Agreed....you need to do some surveying and some dozing or sculpting for maximum success. Do some soil tests...research trees tollerant to that area...talk to locals see qhat others are growing and how thwy are doing it in that area. Start mulching...fence it and get some goats or sheep to put some poop on it. Get a local caretaker to keep an eye on things when your away....
posted 7 years ago
Great recommendation on the test trees; hadn't thought about that. As far as sheep/goats to contribute, I'm not sure about that as we do have predator signs (as well as plenty of deer and elk lay-down areas). Even with a caretaker swinging by, I don't think that they'd last too long. It'd probably be more efficient to hit the local zoos when they do their stall muck-outs (Zoo Poo sales). A couple of bushels of elephant apples and blammo, plenty of material to work with!
I don't think planting in Hugel mounds will be a big problem for you. It is going to take at least 10 years for nut trees to begin producing and they will still not be full size even then. The wood will be long decomposed before you are ready to harvest any nuts.
first off, hugelkultur beds that shade an area a majority of the time are NOT a waste, they provide for some biodiversity that cannot be obtained in a sunny area, furthermore, the sun-facing side of the bed usually produces food with more "bite" to it (think spicy mustard or collards) whereas the side shaded from the sun typically produces food with more concetrates sugars that therefore tastes "sweeter", the shading also reduces evaporation rates on that side of the bed, allowing for better water retention in the hotter, drier months, as well as making a side of the bed that is more pleasant for you to place a path on in the summer and making an excellent place to grow things such as mushrooms, and if you're area is anything like mine (USDA zone 4) then the summer sun happens to be almost northerly rather than southern in nature, so though the north side may get LESS sun in the winter, it may be one of your most productive locations in the summer
as for planting seeds with the least amount of maintenance i highly recommend finding mychorizzial fungi species that will form symbiotic relationships with your trees and simply sprinkling the spores on the seeds before planting (meaning htere will be trillions upon trillions of spores on them, wear a face mask so as not to inhale any and avoid inhaling while directly working with the dust) things youll want to look for in your various species selection: whether or not it will work well with the amount of rainfall in the area, use as an edible, medicinal, or other purpose(such as artist conk, which is a polypore not mychorizzial), its sybiotic potential with the intended tree species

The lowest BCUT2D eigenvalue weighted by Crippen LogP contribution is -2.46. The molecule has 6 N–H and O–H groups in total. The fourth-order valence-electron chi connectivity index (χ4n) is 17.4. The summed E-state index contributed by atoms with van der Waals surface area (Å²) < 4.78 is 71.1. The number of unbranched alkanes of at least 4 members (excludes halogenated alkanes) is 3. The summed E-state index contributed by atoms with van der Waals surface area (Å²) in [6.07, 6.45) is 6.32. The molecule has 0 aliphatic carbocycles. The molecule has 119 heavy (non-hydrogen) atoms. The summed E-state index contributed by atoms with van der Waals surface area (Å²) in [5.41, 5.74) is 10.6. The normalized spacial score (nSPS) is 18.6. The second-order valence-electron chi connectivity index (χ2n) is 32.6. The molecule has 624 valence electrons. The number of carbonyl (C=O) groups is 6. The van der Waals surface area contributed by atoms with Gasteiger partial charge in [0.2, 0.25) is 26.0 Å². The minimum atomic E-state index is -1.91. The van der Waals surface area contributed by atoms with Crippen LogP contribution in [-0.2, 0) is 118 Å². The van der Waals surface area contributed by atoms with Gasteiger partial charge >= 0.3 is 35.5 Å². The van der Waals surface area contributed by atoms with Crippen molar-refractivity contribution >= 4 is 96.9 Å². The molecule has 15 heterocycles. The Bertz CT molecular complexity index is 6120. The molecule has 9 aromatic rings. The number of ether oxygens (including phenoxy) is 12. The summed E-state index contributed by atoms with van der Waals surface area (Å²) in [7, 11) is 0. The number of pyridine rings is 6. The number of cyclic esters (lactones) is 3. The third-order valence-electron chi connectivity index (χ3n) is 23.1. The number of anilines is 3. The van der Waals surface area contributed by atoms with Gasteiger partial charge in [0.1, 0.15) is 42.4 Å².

Devon's suggestions about fungi innoculation are really right on. You need these fungal allies to help move moisture laterally for the first few years especially.
This is what I've seen the Bullocks do on their land for using tree guilds as the "pioneer species" in a staged food forest/orchard development:
1. create a guild containing 1 fruit or nut tree, 1 nitrogen-fixer bush (goumi or scotch broom, usually), 1-3 plugs comfrey, 1 gal size herb for pollination, and enough daffodil bulbs to ring the group.
2. dig a large hole (3-4' wide) and plant everything together, at slightly lower than ground level - making a basin.
3. cover the root zones of the new plantings and the entire basin with 4"-6" wood chips
4. install a ring of 4'-5' tall metal wire around the whole guild, anchored by 3 6' metal t-posts.
This way, you can water the basin deeply when you visit monthly, and the wood chips shade the soil and hold the moisture. The nitrogen-fixers feed the tree, the comfrey pulls up nutrition from the subsoil and shades the root zones, the wire protects the trees from getting their trunk bark stripped by the deer (but the deer will "tip prune" the trees for you), and the bulbs compete with grass rhizomes to keep grass out of the whole thing. If you have elk pressure, that could be a problem - they'll just push over the cages to get to the trees, possibly.
You might also want to plant in the fall instead of the spring - it allows the trees to get a better start on their root zone development for their first year in the ground.
"It is, of course, one of the miracles of science that the germs that used to be in our food have been replaced by poisons." - Wendell Berry